Popping faeces from one organism into the gut of another – faecal transplantation – is not a new concept. In 16th-century China, it earned the nickname “yellow soup”.
But the power of transferring gastrointestinal contents between animals to treat illness really took off in 2011 when research into faecal transplants exploded, a review published today shows.
Given a huge proportion of faeces is bacteria – some studies estimate them to constitute more than 50% of faecal matter’s dry weight – much work has concentrated on their populations.
For instance, around 95% of people suffering Clostridium difficile, a bacterium that infects the bowel causing diarrhoea, treated with faecal transplants are cured. This is because “good” bacteria populations are replenished, keeping the bad C. difficile in check.
But there’s a reason faecal transplants today transfer pretty much every component of the stool – researchers simply don’t know how much of the “other stuff” affects a patient’s outcome.
So, write Vanderbilt University’s Diana Bojanova and Seth Bordenstein in PLOS Biology, while focus on the bacterial component does make sense in some cases, such as C. difficile treatment, it’s possible the effects of faecal transplants may be influenced by, or possibly even caused by, non-bacterial parts.
Let’s explore them.
The big one – bacteria – constitute 13% of total faecal ‘wet’ weight, or around 100 billion per gram. But are they all healthy and viable?
A 2005 study suggests not. Just half of bacteria harvested from faeces were viable; 19% were injured and a third, dead. This doesn’t mean the departed should be sieved out – their DNA or even the dead cells might have some immune functions.
These less-studied components of the gut microbiome are prevalent in your poo – up to a billion virus particles in each gram of wet faeces. They’re usually bacteriophages – viruses that infect and replicate with bacteria.
The hope is with a little fine-tuning, they may be used to target specific bacteria such as C. difficile.
Archaea and fungi
Archaea – a domain of single-celled organisms different to bacteria – and fungi are also understudied parts of poo. Methane-producing microbes constitute around 10% of faecal anaerobic organisms, although what proportion are bacterial is unknown. A 2014 study showed higher levels of gut archaea were linked to multiple sclerosis.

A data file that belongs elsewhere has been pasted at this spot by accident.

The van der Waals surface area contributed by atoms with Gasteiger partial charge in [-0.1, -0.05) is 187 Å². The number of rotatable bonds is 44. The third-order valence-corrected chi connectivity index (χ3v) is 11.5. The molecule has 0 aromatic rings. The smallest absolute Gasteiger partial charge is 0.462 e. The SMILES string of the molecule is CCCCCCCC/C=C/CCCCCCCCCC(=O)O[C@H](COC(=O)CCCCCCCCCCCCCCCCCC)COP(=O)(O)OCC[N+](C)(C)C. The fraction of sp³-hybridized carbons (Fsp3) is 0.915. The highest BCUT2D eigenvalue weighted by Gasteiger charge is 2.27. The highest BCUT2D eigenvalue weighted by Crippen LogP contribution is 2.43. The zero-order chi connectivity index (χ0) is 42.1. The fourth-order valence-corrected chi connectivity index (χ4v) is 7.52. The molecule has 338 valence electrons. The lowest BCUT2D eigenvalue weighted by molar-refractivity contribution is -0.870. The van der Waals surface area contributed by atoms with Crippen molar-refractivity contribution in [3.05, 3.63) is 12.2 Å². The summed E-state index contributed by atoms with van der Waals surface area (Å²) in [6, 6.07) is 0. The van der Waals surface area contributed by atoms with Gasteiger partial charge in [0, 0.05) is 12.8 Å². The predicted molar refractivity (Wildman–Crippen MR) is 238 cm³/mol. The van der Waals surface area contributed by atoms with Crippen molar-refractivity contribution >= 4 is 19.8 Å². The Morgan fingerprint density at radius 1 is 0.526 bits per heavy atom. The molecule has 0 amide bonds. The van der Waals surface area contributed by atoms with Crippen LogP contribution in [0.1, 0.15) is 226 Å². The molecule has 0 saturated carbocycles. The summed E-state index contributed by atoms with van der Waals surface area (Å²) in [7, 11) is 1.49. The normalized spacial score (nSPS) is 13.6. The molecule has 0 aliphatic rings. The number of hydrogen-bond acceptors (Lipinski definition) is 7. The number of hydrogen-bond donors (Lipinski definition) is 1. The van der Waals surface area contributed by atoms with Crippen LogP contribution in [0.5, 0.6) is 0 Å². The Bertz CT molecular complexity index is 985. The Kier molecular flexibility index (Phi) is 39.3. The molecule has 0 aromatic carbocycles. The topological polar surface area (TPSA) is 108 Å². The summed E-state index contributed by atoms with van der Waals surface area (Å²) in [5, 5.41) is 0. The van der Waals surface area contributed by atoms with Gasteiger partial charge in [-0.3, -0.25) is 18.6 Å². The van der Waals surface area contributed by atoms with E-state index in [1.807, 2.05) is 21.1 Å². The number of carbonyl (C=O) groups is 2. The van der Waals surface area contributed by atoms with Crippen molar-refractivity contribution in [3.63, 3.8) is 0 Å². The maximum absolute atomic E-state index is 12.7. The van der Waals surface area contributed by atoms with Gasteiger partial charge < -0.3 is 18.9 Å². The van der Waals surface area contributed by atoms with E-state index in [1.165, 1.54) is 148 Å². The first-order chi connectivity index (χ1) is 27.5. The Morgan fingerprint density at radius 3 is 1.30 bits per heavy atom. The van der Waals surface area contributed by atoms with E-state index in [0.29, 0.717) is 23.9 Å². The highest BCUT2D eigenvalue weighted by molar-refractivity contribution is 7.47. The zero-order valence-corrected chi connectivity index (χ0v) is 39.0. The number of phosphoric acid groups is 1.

And let’s not forget fungi, of which there are up to a million per gram of faeces in humans. Candida albanicas, a common yeast, is usually kept in check by bacteria in a healthy gut. But if those bacteria die and C. albanicas runs rampant, it can cause inflammatory bowel disease.
The cells that line your colon, called colonocytes, are constantly sloughed off and excreted. You might end up with around a million colonocytes per gram of poo, but they’re constantly renewed by stem cells that reside in niches called crypts.
If colonocytes start to die in big numbers, the barrier between your microbiome and your organs also disintegrates. The good news is colonic stem cells from a healthy mouse transplanted into a mouse with colon damage integrated and replenished the blemished parts.
Stem cells haven’t yet been found in human faeces, but a transplant recipient may have much to gain if they’re able to reap their benefits too.
Here, we move away from the cells themselves and to their products – small molecules that fuel, signal, stimulate and dampen various functions. There are around 900 clusters of genes in bacteria which live in the human gut that make these small molecules.
One comes from fibre. Intestinal bacteria love it – they metabolise it to produce short-chain fatty acids that stem inflammation in the colon (from which colon cancer can develop). Fibre also makes a big dent in faecal matter weight, if an individual’s eaten loads of it.
So what does this all mean?
This is, by no means, an exhaustive list of relationships in your gut. But as research into how your resident microbial populations and their products interact with your own cells, genes and diet continues to thrive, the effects of these non-bacteria components will only become clearer.
And as for faecal transplants, Bordenstein says, “Right now [they] are used as the treatment of last resort, but their effectiveness raises an important question: when will doctors start prescribing them, or some derivative, first?”
Belinda Smith is a science and technology journalist in Melbourne, Australia.
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